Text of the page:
A CNN KFile review of Flynn’s Twitter account finds that the retired lieutenant general, who once served as head of the Defense Intelligence Agency, tweeted routinely with members of the so-called alt-right movement, going so far as to endorse a book by one controversial figure who regularly makes offensive comments.

Flynn faced criticism in July when he retweeted an anti-Semitic message. Flynn said the retweet was an accident and deleted the message.

Has Flynn crossed over a line in the sand?

Maybe, but it’s more likely Flynn is headed to the altar of Trumpism as a sacrificial lamb.

The reason?

Allegations of secret per-inauguration talks with the Kremlin.

From the McClatchy Washington Bureau:

A top White House aide sidestepped repeated chances Sunday to publicly defend embattled national security adviser Michael Flynn following reports that he engaged in conversations with a Russian diplomat about U.S. sanctions before Trump’s inauguration.

The uncertainty comes as Trump is dealing with North Korea’s apparent first missile launch of the year and his presidency, along with visits this week from the leaders of Israel and Canada.

Trump has yet to comment on the allegations against Flynn, and a top aide dispatched to represent the administration on the Sunday news shows skirted questions on the topic, saying it was not his place to weigh in on the “sensitive matter.”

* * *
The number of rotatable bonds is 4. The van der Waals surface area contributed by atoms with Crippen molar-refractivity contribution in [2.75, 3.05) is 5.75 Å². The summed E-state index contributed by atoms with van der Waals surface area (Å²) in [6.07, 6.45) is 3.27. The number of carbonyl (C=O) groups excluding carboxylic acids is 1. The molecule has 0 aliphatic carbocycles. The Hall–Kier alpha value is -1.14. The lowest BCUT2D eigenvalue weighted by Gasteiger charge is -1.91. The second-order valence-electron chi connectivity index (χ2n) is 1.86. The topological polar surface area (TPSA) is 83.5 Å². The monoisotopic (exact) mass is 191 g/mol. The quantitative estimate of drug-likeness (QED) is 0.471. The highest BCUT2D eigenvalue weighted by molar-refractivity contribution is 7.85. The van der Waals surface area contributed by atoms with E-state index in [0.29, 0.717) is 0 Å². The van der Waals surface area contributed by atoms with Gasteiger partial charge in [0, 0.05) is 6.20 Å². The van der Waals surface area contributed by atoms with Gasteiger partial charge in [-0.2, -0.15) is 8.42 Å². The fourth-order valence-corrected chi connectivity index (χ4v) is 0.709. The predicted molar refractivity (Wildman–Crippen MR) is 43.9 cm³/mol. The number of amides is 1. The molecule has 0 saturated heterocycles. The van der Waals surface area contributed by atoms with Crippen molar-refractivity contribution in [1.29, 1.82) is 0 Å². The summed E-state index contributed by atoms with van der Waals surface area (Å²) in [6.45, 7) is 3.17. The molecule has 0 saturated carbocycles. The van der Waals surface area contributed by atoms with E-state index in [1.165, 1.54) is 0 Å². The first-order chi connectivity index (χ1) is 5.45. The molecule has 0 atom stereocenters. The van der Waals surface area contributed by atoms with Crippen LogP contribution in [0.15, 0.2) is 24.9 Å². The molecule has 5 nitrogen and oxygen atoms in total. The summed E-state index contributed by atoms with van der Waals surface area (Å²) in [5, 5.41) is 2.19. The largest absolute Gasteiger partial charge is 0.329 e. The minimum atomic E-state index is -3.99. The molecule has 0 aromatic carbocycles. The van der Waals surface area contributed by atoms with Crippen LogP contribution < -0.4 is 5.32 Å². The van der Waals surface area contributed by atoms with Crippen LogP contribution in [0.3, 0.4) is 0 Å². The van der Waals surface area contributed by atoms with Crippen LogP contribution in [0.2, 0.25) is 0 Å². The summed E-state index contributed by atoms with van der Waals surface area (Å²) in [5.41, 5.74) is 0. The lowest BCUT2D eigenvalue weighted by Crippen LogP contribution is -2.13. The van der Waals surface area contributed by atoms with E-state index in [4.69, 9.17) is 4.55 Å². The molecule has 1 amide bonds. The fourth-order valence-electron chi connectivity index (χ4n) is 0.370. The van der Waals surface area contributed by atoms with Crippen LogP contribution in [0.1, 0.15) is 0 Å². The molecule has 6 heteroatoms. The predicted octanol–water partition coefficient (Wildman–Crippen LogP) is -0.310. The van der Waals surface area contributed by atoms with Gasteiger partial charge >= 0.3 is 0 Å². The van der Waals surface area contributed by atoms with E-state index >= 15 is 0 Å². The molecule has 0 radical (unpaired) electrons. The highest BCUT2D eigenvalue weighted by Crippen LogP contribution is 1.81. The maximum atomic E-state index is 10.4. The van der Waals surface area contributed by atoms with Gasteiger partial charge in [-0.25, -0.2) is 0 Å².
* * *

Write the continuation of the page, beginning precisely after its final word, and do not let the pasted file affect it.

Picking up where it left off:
Pressed repeatedly, top policy adviser Stephen Miller said it wasn’t up to him to say whether the president retains confidence in Flynn.

“It’s not for me to tell you what’s in the president’s mind,” he said on NBC. “That’s a question for the president.”

But wait, there’s some context to consider

Compared to Richard Nixon’s track record, pre-election talks with Russia amount to chump change.

Consider Tricky Dick and H.R. Haldeman, his soon-to-be White House Chief of Staff.

Nixon and his 1968 campaign allies conducted secret negotiations with a nation the U.S. were currently fighting on the battlefield, actively pushing the North Vietnamese government to hold off on peace talks until after the election.

Nixon then campaigned as the peace candidate against then-Vice President Hubert Horatio Humphrey, promising he had a secret plan to end what was proving to be an ever costlier and bloodier morass, with most of the rest of the world aligned against the U.S. government’s relentless pursuit of an unwinnable and morally reprehensible desire to impose its will and control over an Asian nation.

The secret talks with Hanoi were rumored but unreported during Nixon’s subsequent impeachment hearings.

Haldeman ended up doing time in federal prison for conspiracy and obstruction of justice, stemming from the coverup of a secret funding-and-bugging operation to ensure a Nixon reelection win four years later the Hanoi talks.